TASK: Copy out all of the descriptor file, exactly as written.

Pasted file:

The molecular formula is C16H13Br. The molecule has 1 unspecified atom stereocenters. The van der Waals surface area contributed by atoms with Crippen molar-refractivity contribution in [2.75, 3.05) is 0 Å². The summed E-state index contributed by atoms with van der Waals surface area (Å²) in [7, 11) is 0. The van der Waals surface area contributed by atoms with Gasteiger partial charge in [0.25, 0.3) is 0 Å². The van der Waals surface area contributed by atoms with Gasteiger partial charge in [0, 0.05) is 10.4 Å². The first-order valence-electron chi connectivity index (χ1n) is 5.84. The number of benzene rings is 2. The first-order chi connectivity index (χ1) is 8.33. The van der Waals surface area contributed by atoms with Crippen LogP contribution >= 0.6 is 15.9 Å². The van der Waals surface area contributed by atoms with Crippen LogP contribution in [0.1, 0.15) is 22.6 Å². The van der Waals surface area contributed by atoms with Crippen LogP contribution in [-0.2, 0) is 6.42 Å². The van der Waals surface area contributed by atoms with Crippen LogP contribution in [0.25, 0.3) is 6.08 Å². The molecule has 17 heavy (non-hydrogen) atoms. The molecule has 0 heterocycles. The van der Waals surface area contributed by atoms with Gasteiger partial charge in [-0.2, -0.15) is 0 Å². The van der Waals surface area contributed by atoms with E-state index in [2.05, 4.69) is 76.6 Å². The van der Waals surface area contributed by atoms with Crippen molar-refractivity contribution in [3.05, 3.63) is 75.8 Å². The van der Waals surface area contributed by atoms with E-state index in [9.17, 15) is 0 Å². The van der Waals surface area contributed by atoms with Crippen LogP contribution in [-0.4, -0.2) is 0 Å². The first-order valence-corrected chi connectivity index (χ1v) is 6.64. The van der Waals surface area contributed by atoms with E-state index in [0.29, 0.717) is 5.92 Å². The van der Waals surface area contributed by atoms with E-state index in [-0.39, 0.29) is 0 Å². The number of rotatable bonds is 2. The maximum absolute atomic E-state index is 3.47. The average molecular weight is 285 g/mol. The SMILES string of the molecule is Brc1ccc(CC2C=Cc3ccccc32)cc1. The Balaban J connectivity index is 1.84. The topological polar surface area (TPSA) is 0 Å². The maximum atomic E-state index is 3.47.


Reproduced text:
The molecular formula is C16H13Br. The molecule has 1 unspecified atom stereocenters. The van der Waals surface area contributed by atoms with Crippen molar-refractivity contribution in [2.75, 3.05) is 0 Å². The summed E-state index contributed by atoms with van der Waals surface area (Å²) in [7, 11) is 0. The van der Waals surface area contributed by atoms with Gasteiger partial charge in [0.25, 0.3) is 0 Å². The van der Waals surface area contributed by atoms with Gasteiger partial charge in [0, 0.05) is 10.4 Å². The first-order valence-electron chi connectivity index (χ1n) is 5.84. The number of benzene rings is 2. The first-order chi connectivity index (χ1) is 8.33. The van der Waals surface area contributed by atoms with Crippen LogP contribution >= 0.6 is 15.9 Å². The van der Waals surface area contributed by atoms with Crippen LogP contribution in [0.1, 0.15) is 22.6 Å². The van der Waals surface area contributed by atoms with Crippen LogP contribution in [-0.2, 0) is 6.42 Å². The van der Waals surface area contributed by atoms with Crippen LogP contribution in [0.25, 0.3) is 6.08 Å². The molecule has 17 heavy (non-hydrogen) atoms. The molecule has 0 heterocycles. The van der Waals surface area contributed by atoms with Gasteiger partial charge in [-0.2, -0.15) is 0 Å². The van der Waals surface area contributed by atoms with E-state index in [2.05, 4.69) is 76.6 Å². The van der Waals surface area contributed by atoms with Crippen molar-refractivity contribution in [3.05, 3.63) is 75.8 Å². The van der Waals surface area contributed by atoms with E-state index in [9.17, 15) is 0 Å². The van der Waals surface area contributed by atoms with Crippen LogP contribution in [-0.4, -0.2) is 0 Å². The first-order valence-corrected chi connectivity index (χ1v) is 6.64. The van der Waals surface area contributed by atoms with E-state index in [0.29, 0.717) is 5.92 Å². The van der Waals surface area contributed by atoms with E-state index in [-0.39, 0.29) is 0 Å². The number of rotatable bonds is 2. The maximum absolute atomic E-state index is 3.47. The average molecular weight is 285 g/mol. The SMILES string of the molecule is Brc1ccc(CC2C=Cc3ccccc32)cc1. The Balaban J connectivity index is 1.84. The topological polar surface area (TPSA) is 0 Å². The maximum atomic E-state index is 3.47.